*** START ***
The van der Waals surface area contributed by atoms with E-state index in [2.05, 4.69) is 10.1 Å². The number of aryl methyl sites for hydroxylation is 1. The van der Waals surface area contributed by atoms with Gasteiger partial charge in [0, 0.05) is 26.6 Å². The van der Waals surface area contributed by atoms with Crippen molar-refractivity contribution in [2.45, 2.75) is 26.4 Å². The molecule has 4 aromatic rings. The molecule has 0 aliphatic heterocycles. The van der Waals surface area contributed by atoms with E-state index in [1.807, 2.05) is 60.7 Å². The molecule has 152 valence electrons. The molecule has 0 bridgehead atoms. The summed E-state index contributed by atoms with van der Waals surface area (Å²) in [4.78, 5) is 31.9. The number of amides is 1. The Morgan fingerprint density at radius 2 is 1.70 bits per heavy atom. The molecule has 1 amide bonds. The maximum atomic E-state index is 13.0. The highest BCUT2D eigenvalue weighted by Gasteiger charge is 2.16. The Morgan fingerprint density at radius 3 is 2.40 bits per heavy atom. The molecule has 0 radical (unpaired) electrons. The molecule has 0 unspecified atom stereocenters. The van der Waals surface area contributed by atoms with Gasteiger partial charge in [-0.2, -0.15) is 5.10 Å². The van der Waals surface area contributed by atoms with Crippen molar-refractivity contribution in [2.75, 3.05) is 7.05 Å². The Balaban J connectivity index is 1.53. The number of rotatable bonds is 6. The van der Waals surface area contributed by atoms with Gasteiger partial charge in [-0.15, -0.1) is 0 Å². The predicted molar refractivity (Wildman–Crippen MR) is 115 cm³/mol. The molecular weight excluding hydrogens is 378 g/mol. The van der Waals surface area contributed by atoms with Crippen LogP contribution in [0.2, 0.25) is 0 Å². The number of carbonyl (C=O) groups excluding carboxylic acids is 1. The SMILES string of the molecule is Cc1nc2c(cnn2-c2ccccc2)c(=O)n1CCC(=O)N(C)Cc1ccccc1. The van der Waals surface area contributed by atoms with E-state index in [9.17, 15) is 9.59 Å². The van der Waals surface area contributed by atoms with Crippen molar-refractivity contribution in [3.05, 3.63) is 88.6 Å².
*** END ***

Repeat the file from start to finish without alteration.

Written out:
The van der Waals surface area contributed by atoms with E-state index in [2.05, 4.69) is 10.1 Å². The number of aryl methyl sites for hydroxylation is 1. The van der Waals surface area contributed by atoms with Gasteiger partial charge in [0, 0.05) is 26.6 Å². The van der Waals surface area contributed by atoms with Crippen molar-refractivity contribution in [2.45, 2.75) is 26.4 Å². The molecule has 4 aromatic rings. The molecule has 0 aliphatic heterocycles. The van der Waals surface area contributed by atoms with E-state index in [1.807, 2.05) is 60.7 Å². The molecule has 152 valence electrons. The molecule has 0 bridgehead atoms. The summed E-state index contributed by atoms with van der Waals surface area (Å²) in [4.78, 5) is 31.9. The number of amides is 1. The Morgan fingerprint density at radius 2 is 1.70 bits per heavy atom. The molecule has 1 amide bonds. The maximum atomic E-state index is 13.0. The highest BCUT2D eigenvalue weighted by Gasteiger charge is 2.16. The Morgan fingerprint density at radius 3 is 2.40 bits per heavy atom. The molecule has 0 radical (unpaired) electrons. The molecule has 0 unspecified atom stereocenters. The van der Waals surface area contributed by atoms with Gasteiger partial charge in [-0.2, -0.15) is 5.10 Å². The van der Waals surface area contributed by atoms with Crippen molar-refractivity contribution in [2.75, 3.05) is 7.05 Å². The Balaban J connectivity index is 1.53. The number of rotatable bonds is 6. The van der Waals surface area contributed by atoms with Gasteiger partial charge in [-0.15, -0.1) is 0 Å². The predicted molar refractivity (Wildman–Crippen MR) is 115 cm³/mol. The molecular weight excluding hydrogens is 378 g/mol. The van der Waals surface area contributed by atoms with Crippen LogP contribution in [0.2, 0.25) is 0 Å². The number of carbonyl (C=O) groups excluding carboxylic acids is 1. The SMILES string of the molecule is Cc1nc2c(cnn2-c2ccccc2)c(=O)n1CCC(=O)N(C)Cc1ccccc1. The van der Waals surface area contributed by atoms with E-state index in [9.17, 15) is 9.59 Å². The van der Waals surface area contributed by atoms with Crippen molar-refractivity contribution in [3.05, 3.63) is 88.6 Å².